Not-So-Smart-Guns ‘Operating Perfectly’

NRA-ILA Smart Gun
So-called ‘Smart Guns’ are anything but. IMG NRA-ILA

U.S.A. -(AmmoLand.com)- One of the cornerstones of Joe Biden’s gun control vision for America is to “[p]ut America on the path to ensuring that 100% of firearms sold … are smart guns” because, according to him, “[t]oday, we have the technology to allow only authorized users to fire a gun.”

True to form, on the campaign trail Biden had presented this commitment in a wildly exaggerated way: “If I get elected president of the United States of America with your help, if that happens, guns, we have the capacity now in a James Bond-style to make sure no one can pull a trigger unless their DNA and fingerprint is on it. We have that capacity to do it now. You know it.”

At the time Biden was assuring voters that firearms equipped with personalized DNA recognition were completely feasible, it was obvious that not only was such technology a figment of his fuzzy thinking but that actual “smart gun” technology was (as NRA testers discovered) “disappointing at best, and alarming at worst.”

The NRA conducted real-world testing of the Armatix iP1, a “smart gun” that depended on a radio-frequency identification (RFID) chip in a matching, battery-powered wristwatch. Once activated, the watch “unlocked” the gun provided the gun remained within a 10-inch range.

Contrary to the assertion of the gun’s designer that “it’s operating perfectly,” the NRA testers flagged a number of serious problems and design flaws, including a 12-second wait time before the gun would fire, even after set-up. Other issues related to the gun’s “kill switch” functionality, and how easily the RFID connection could be hacked or disabled.

The answer to the latter was provided courtesy of “Plore,” a hacker who demonstrated (video here) that the security features could be circumvented entirely:

[H]e can extend the range of the watch’s radio signal, allowing anyone to fire the gun when it’s more than ten feet away. He can jam the gun’s radio signals to prevent its owner from firing it – even when the watch is inches away and connected. And most disturbingly, he can mechanically disable the gun’s locking mechanism by placing some cheap magnets alongside its barrel, firing the gun at will even when the watch is completely absent.

This year, a different model of “smart gun” made its debut. The LodeStar Works LS9, a 9mm pistol, apparently also uses RFID as its “basic authentication technology” but “will offer several if not all authentication technologies at the option of the consumer.” The manufacturer advises that the gun is “Bluetooth enabled for optional smartphone activation [and] data collection.” In a section on the “downside risk to public safety as a result of Personalized Firearms,” the website claims that, although some in the “gun-owning community worry about the reliability of a personalized gun when it is needed for self-defense,” the “LS9 will be proven to be as – if not more – reliable than its mechanical counterparts.”

A Reuters reporter describing the LS9 indicates that the gun uses “both a fingerprint reader and a near-field communication chip activated by a phone app, plus a PIN pad.” In case the fingerprint scanner on the grip fails (“when wet or in other adverse conditions”), the PIN pad backup would activate the gun “as quickly as users can open the app on their phones.” According to the reporter, in a live-fire demonstration of a third-generation prototype, the gun was fired “in its different settings without issue.” However, a video of the event posted by a different reporter seems to show that the gun failed to fire the second of just two intended shots.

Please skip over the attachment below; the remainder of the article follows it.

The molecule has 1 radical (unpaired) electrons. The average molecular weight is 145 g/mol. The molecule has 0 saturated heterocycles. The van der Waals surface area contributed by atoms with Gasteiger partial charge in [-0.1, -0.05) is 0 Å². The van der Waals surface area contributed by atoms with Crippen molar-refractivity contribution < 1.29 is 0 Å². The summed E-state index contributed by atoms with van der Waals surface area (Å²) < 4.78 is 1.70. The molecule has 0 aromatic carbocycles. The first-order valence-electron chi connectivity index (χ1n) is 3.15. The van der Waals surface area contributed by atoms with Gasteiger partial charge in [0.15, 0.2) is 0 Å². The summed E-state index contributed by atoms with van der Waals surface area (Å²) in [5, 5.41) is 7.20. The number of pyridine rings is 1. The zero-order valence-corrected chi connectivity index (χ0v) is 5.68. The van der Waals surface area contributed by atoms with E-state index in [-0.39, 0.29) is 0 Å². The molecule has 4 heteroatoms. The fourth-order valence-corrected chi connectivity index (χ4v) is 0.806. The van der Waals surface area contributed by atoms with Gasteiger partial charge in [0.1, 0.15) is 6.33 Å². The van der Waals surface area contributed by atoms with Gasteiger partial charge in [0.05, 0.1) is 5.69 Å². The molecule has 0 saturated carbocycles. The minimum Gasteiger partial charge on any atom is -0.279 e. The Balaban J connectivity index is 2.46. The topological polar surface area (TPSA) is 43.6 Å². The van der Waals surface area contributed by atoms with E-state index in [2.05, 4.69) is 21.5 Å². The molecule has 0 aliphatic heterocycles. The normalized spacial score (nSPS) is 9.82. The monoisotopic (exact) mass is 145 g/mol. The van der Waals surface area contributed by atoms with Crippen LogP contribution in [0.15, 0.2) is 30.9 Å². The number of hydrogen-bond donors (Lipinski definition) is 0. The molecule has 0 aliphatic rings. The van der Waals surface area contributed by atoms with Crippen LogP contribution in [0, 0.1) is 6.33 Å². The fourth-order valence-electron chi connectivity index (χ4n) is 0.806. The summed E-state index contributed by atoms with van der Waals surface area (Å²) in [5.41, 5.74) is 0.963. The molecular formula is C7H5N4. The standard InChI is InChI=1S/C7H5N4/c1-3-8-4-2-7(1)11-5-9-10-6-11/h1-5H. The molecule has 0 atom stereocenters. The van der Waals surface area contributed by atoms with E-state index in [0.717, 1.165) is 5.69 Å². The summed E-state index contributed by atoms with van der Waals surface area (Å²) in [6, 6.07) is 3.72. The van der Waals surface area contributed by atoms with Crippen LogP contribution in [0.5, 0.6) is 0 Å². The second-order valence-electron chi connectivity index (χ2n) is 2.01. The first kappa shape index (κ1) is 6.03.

Even if it is possible to overcome fundamental performance and security issues (after all, criminals and spyware hack into computer systems and smartphones), gun owners will continue to have legitimate concerns about firearms that collect data, can be GPS-tracked or deactivated remotely, or that, by legislative mandate, will phase out access to traditional, mechanical firearms.

2016 report on smart guns from the Departments of Justice, Homeland Security, and Defense, touched on “electronic recovery technology,” being “real-time data collection” on the location and use of law enforcement firearms. This relies on an embedded computer chip that doesn’t affect the mechanical functioning of the firearm, but transmits information about location and use (like a lost or stolen gun) or to “collect additional information about the gun’s use.”

Fears over government mandates are hardly unjustified, either. In 2002, New Jersey passed a law, N.J. Stat. Ann. § 2C:58–2.5, directing that three years after the state’s Attorney General determined that smart guns (“personalized handguns”) were available for retail purposes anywhere in the country, New Jersey firearm dealers would generally be prohibited from selling (or even possessing with the intent to sell) any handgun, unless it was a “personalized handgun” or an antique. Ultimately, the law was repealed and replaced with a new requirement that compels retail dealers to offer for sale at least one “personalized handgun” approved by the state Personalized Handgun Authorization Commission, with failures to comply punishable by fines and license suspension.

To date, no handguns have been approved by the commission, although last year, New Jersey Governor Phil Murphy announced his commission appointments. In an indication of which way the wind blows, one of his four appointees (the “leaders in their fields”) is the government affairs director at anti-gun group Giffords.

Besides questionable claims on the state of smart gun technology, Biden’s campaign website suggests that what stands in the way of his “build back better” gun program is that “right now the NRA and gun manufacturers are bullying firearms dealers who try to sell these guns.” The NRA has never opposed smart guns, believing that the rules of the marketplace should govern – what the NRA does oppose is high-handed government mandates of expensive, unproven technology.

Rather than point to the NRA and gun manufacturers (who make such guns), simple common sense explains that consumers won’t buy products that don’t work. If anything, “bullying” more appropriately describes government actions and laws to foist a “smart-guns-only” imperative on unwilling dealers and a skeptical public, regardless of well-founded concerns over performance, price, and privacy.


About NRA-ILA: